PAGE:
I’m going to get right into it: If you ask fifty different window cleaners what tools they like most, you’ll likely get fifty different answers. Many of us are as loyal to our brands of tools as we are to our sports teams and will defend the former with just as much belligerent swearing as the latter. These tools are our money makers, the very things that allow us to be who we are and do what we do. It’s really no surprise that we become so steadfast in our equipment choices. For the record, I’m an Ettore guy through and through… um, except for my T-bar. That’s Unger. Oh, and my washer sleeves are Moerman… and my BOAB is a Xero Silencer… So, yeah, go team Ettore!
What I’m trying to say is that I’ve found something I like with all the most popular brands, and I think most long-time squeegee slingers would say the same. How did we end up deciding what we like the most? Mostly from weeding out all the things we don’t like first. There is a myriad of options out there for window cleaners. It can be a lot for a noob to take in. And even for us old-timers, technology has rapidly changed things and has led to radically different designs for tools; all meant to perform similar tasks. So, who’s to really say what’s best? Well, dear reader: You are. Just like most self-defense experts will tell you, the best defensive weapon is the one you train with. Finding the best tools for you will involve time and practice. Sorry, there’s no Harry Potter moment where you pick up the tool for the first time, angels start singing, and birds, now frightened of your new-found power, begin vigorously wiping their own poop from nearby glass.
I advise industry newcomers to pick up a few different hand tools from a few different companies. Skip the bells and whistles for now. Although it may not excel, you’ll find that the most basic stuff can be used in almost any situation, while some of the flashier gear only gets used periodically. Pick the most basic models you can see. The good thing is that the basic models are usually the cheapest. Do some work, get into a groove, and then see what annoys you the most. For me, I always end up changing or adjusting my channels in the handle so I found out quickly that I wanted a quick release mechanism on my handles. I started in February, so I found out that winter cleaning can kinda suck, but plastic handles or handles with rubber grips make it suck a little bit less.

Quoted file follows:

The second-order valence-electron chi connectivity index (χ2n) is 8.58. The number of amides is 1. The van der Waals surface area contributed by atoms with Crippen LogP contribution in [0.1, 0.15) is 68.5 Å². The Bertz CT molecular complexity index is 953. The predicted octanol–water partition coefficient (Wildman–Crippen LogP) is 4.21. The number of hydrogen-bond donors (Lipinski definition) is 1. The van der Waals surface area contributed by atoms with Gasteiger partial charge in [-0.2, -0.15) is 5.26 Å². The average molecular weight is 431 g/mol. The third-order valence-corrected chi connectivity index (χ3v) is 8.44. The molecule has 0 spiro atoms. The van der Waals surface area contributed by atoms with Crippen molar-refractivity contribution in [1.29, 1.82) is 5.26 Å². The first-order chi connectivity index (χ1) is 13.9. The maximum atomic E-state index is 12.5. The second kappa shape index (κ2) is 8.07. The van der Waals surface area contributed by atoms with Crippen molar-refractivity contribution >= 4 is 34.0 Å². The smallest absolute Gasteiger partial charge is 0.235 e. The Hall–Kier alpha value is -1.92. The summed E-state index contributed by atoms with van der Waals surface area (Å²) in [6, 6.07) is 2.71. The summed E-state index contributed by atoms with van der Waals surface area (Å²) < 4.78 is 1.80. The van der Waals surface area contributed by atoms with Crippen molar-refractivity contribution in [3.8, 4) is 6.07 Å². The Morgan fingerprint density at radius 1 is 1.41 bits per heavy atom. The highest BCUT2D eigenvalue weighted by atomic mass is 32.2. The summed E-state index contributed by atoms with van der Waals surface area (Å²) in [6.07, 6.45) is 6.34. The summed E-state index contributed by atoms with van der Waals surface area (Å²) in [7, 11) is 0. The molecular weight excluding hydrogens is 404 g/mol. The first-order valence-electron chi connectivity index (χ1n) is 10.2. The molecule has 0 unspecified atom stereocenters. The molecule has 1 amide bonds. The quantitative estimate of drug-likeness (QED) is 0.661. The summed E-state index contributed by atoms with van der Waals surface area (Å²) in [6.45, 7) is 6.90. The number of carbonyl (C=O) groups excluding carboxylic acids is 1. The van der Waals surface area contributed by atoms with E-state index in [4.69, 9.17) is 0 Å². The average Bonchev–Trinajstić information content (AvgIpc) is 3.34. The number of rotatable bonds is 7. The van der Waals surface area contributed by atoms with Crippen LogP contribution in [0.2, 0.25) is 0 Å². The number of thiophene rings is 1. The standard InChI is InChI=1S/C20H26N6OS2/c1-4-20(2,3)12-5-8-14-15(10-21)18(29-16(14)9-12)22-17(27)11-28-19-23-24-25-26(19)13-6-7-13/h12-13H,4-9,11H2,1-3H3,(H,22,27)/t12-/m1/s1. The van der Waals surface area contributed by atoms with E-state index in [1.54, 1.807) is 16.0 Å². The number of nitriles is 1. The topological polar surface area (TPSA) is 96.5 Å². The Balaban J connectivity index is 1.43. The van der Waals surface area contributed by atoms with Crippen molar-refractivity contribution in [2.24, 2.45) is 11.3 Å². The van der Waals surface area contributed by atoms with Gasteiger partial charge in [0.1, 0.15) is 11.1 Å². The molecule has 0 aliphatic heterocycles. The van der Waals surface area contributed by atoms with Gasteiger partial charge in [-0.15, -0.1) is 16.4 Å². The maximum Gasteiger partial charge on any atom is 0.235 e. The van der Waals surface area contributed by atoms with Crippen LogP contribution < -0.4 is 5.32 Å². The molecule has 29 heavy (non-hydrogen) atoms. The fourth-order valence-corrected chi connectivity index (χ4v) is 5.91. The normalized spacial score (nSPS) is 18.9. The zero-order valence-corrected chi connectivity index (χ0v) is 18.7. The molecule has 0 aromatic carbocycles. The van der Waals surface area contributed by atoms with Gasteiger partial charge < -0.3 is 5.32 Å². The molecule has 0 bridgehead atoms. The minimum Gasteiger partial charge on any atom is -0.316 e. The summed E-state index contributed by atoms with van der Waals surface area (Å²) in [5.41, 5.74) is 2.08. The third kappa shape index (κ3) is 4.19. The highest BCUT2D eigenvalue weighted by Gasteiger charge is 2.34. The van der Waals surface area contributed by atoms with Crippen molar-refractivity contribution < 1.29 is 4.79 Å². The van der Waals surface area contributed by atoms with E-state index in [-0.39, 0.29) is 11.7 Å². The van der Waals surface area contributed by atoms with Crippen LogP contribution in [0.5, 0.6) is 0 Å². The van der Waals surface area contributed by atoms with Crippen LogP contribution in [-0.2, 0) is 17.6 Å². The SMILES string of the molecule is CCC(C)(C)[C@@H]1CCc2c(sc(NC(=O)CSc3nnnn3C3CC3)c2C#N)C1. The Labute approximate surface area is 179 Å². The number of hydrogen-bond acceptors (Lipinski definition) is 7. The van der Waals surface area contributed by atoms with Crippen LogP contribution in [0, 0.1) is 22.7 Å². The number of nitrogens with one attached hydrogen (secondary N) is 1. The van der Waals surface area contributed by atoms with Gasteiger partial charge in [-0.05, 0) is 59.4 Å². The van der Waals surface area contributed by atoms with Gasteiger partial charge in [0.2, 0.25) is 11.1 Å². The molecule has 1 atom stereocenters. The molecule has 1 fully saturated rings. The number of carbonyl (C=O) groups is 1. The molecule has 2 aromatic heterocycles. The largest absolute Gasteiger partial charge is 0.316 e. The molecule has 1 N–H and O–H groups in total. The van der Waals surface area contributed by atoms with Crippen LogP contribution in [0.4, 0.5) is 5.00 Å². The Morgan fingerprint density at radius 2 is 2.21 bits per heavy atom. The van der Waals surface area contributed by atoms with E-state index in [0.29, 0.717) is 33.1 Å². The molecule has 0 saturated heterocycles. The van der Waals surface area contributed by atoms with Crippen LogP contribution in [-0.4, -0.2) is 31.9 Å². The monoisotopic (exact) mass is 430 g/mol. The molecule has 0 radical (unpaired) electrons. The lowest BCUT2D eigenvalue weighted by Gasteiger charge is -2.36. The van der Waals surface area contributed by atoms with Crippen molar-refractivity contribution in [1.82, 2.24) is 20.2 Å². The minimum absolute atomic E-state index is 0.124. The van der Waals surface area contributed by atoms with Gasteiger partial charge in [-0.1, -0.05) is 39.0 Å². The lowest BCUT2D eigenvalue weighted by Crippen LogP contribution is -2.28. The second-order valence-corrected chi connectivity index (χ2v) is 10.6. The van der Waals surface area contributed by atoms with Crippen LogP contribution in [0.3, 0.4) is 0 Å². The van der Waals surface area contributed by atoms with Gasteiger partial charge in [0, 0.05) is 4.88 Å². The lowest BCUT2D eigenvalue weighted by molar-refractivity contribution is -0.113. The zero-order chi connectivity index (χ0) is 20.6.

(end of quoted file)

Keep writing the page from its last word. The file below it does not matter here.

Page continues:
Once you start upgrading, you may be tempted to try a few “specialty” tools, such as a Backflip or Wagtail. When you do, keep in mind that many of these tools will need some time to master. I remember being frustrated with swivel squeegees and strongly favoring my Ettore Backflip. But after giving it some time and practice, I never do pole work without a swivel anymore. Give yourself time to get proficient with a tool. Otherwise, you might think it sucks, but in reality, you just suck at using it.
And never get set in your ways. All of us who do this for a lifetime have a risk of this. Up to this point, I’ve only talked about traditional tools. But the one thing I personally learned is to give the new technology a proper try. I had the knowledge and access to pure water cleaning long before I started using a water-fed pole system consistently on job sites. I think of the time (and risk of injury) I shave off jobs now, and I kick myself for not going in on WFP cleaning long ago. Just because something is new doesn’t make it inherently evil. I will say my experience has taught me that quality matters much more in pure water tool selection than traditional. If you’re considering investing in some pure water equipment, skip the Pintos and go straight for the Cadillacs.
That’s all there is to it. You’ll likely have a nice little graveyard of all the tools you’ve tried and hated during your time in this industry. But through all that trial and error, there’s no doubt you’ll find the tools that were made for you. So go out there and get after it! And always keep this in mind: The one tool you will always need but can never replace is your body. So try not to screw it up.
~ Anthony Padlo